Wu also believes that feature and application design on phones has been stalled, and for this he recommends implementing neutrality rules on cell networks. Wireless carriers currently place restrictions on what content and features can be accessed. Currently, some providers ban bandwidth-heavy services such as video and audio downloading (although the actual enforcement of these bans seems to vary). Neutrality would require carriers to open up these services. But why should these carriers be forced to relinquish control over the networks they’ve spent massive sums of money to develop? And if there’s such a great demand for freer access, doesn’t that create a market opening for a competitor? If there’s value in the idea, smaller, local carriers seeking to differentiate themselves could certainly take advantage of the restrictions enforced by the majors.

Not all of his proposals are as problematic. After explaining how wireless companies advertise their broadband Internet services as “unlimited use” and then impose secret bandwidth limits anyway, Wu says these companies should be required to accurately, plainly disclose what services they offer. In this, he’s certainly correct: When companies engage in deceptive advertising, they’re spinning the signposts that consumers rely on to make effective decisions, a practice that hurts both consumers and market players.

All of this is premised on the notion that wireless is, as Wu puts is, a “spectrum-based oligopoly, not the ‘fiercely competitive’ market that is sometimes portrayed.” He admits that it may be “relatively competitive by the standards of the telecommunications industry” but stubbornly insists it’s “nothing like the market for blue jeans or vodka, and it is a mistake to so pretend.” Well of course it’s not. Nor is it like the market for 18 wheelers or ice tongs, but this tells us nothing. His comparison is fundamentally unhelpful. Yes, entry into the market is expensive, but, by providing an opening to any competitor who, through service or technological innovations, can bring down costs, that expense acts as an incentive to develop cheaper, more efficient business models. And if Wu’s proposals were to be enacted, it would, as with most regulatory controls, likely stifle investment in the industry.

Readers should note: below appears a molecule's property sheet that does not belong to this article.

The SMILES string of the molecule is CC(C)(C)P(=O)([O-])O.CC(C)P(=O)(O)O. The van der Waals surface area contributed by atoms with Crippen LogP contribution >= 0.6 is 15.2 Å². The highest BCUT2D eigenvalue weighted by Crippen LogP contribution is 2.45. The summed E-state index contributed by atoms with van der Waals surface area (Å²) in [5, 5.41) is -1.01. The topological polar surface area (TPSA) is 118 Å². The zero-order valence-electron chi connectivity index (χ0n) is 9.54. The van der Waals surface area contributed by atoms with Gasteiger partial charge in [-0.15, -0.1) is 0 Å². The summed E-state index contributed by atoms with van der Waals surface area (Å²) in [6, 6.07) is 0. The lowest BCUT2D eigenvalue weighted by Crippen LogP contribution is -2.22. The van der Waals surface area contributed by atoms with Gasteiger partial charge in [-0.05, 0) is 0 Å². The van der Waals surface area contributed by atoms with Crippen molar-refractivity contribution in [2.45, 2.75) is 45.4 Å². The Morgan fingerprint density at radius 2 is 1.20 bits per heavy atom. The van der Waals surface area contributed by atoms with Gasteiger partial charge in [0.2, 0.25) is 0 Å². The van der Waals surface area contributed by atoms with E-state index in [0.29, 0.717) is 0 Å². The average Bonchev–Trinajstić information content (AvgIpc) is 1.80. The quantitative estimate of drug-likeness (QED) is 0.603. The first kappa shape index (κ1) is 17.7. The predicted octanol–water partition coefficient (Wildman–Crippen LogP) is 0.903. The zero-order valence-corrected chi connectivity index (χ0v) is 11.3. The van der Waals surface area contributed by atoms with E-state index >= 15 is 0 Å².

Somewhat strangely, Wu has expressed distress that his paper has been taken as a call for regulation. In a comment on the blog Tech Liberation Front, he wrote:

I think my main problem with the criticism so far is this: my paper has been misinterpreted as a call to regulate the industry. And since its the most familiar thing to do everyone is bringing out their favorite “don’t regulate” arguments. [sic]

To his credit, he does write that “regulation should be a last resort.” Yet his paper plainly recommends enacting Carterphone and neutrality rules for wireless carriers. How else to take it except as advocacy for regulation?

Wu is right to point out the many ways in which the wireless market has not yet satisfied all demand, and he’s right to look skeptically at the overstatements of those who claim the market is some sort of consumer utopia. But even he concedes that “in many respects, the market is and remains a wonder.” Markets evolve based on trial and error, and one company’s mistakes leave openings for motivated, innovative competitors. Over the last two decades, wireless phones have morphed from awkward, brick-sized contraptions with laughably poor reception into slim, sleek fashion accessories with impressive feature sets. Meanwhile, wireless service has gone from novelty to convenience to necessity. Society may not always love the cell-phone industry, but consumers have integrated its products into daily life to a remarkable degree. If these trends are any indication, the wireless industry will continue to adapt to the demands of consumers all on its own — somewhat fitfully and frustratingly for sure — but without any need for government meddling, no matter how well intentioned.

–Peter Suderman is managing editor of National Review Online.

Members of the National Review editorial and operational teams are included under the umbrella “NR Staff.”